Stroud started hammering away at his kit for April, a song about surviving the horrors of this world. The vibe was more melodic, as Colletti and Davis jumped around on the chorus. Seawright’s words really stuck in my head when he said, ‘Giving up is not a choice, take my ears and use your voice.‘
“I put my heart into every line I write,” he explained. “I want people to care for each other, and know that they can connect.”
Up next was That Ship Sailed, a song about having loved ones overseas in the military. Seawright and I spoke after the show about the anxiety of not knowing whether you were going to see them again, and you could feel it in the verses of the song. Colletti and Davis were now headbanging in unison, as Teasely whipped his hair around and sang harsh on the chorus. While this song may have had a softer opening than the prior two, by the time the breakdown hit there was a full-on mosh pit going on behind me.
The action got so heavy at one point that two of the moshers had a crazy collision, sending the smaller one out through the side door of the venue.
Hell yes! This was a real metal show going on in the 614.
Seawright called Vince Gillman, singer from Titans in Time back to the stage to sing on a cover of The Amity Affliciton’s Don’t Lean On Me. Stroud laid himself into his kit as the singers joined together on the chorus. The three guitarists all switched up their gear for Talking To Shadows, another melodic number with plenty of crunch to it.
“We promised you a heavy show… let’s fuckin’ do it!” announced Seawright, as they punched into their newest song By Design. This was Davis’ most proficient song, and the crowd again started moshing while feeding off of the energy put forth by the frenetic Colletti.
“I really wanted to go all out, playing on a stage we had never played before,” he expressed.
“Our goal is to get signed, play the major festivals and reach the the top!” added Seawright. “We are gonna give our best every night.”
“Although… maybe less kicking next time. I’ve got two hairline fractures in my left leg and I’m really feeling it now,” explained Colletti once the dust had settled on the evening.
The adrenaline of a live show can really be something, as Colletti was the most frenzied individual performing behind his front-man. You could tell the band was reaching their limit on Trapped in the Middle, but the crowd around me still urged them on with raucous applause and manic moshing.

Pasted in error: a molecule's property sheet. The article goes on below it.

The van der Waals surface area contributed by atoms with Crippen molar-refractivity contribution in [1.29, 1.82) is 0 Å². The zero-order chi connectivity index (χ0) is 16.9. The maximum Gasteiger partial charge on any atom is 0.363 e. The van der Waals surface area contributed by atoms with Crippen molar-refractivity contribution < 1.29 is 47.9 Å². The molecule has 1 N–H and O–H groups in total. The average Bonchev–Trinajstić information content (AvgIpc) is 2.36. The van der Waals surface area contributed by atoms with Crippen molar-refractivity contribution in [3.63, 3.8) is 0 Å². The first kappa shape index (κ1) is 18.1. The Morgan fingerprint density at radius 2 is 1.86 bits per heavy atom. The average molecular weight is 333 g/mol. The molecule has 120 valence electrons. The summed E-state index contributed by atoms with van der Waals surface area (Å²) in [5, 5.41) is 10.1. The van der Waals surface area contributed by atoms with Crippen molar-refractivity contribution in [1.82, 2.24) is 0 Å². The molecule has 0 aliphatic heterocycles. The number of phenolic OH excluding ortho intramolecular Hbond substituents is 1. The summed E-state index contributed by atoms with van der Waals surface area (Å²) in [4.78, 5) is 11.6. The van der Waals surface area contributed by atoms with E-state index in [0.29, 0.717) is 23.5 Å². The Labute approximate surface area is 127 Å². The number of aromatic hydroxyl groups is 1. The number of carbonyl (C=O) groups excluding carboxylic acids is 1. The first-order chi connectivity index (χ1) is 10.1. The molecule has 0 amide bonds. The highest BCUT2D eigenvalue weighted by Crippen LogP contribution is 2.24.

The band finished up with crowd favorite Captain Leeroy vs Dr. Nightmare. True to his promise, Seawright bounded off the stage and joined the moshpit, pushing and punching while singing along with his talented teammates. Davis spun his guitar around, as Colletti and Teasely exercised their necks for the final crushing breakdown.
Seawright announced that the band would be going out on tour with Faith In Failure in June as a prelude to their performance at the INKcarceration Music & Tattoo Festival. He also told me that the band is looking to shoot a music video next month, although they haven’t yet decided on which song to perform. As for New Age Connect, Colletti said he was thrilled by the results.
“I think the show went very well!” he said. “There were a few sound hiccups at first, but otherwise everything ran on time and each of the bands were fantastic!
“Plus, a bunch of other bands showed up for the networking portion before the show. We had photographers, videographers, merch reps, you guys… for Atimera, we lined up two show swaps out of town as well.”
From my perspective, I thought the show was fantastic, and look forward to seeing Flannagan’s used as a music venue again. Too many good bars and clubs have gone belly-up in the last few years, and Columbus’ music scene needs more decent sized venues that are willing to give different types of shows a chance.
- Am I Human
- That Ship Sailed
- Don’t Lean On Me (Amity Affliction cover feat. Vince of Titans in Time)
- Talking to Shadows
- By Design
- Trapped in the Middle
- Captain Leeroy vs Dr. Nightmare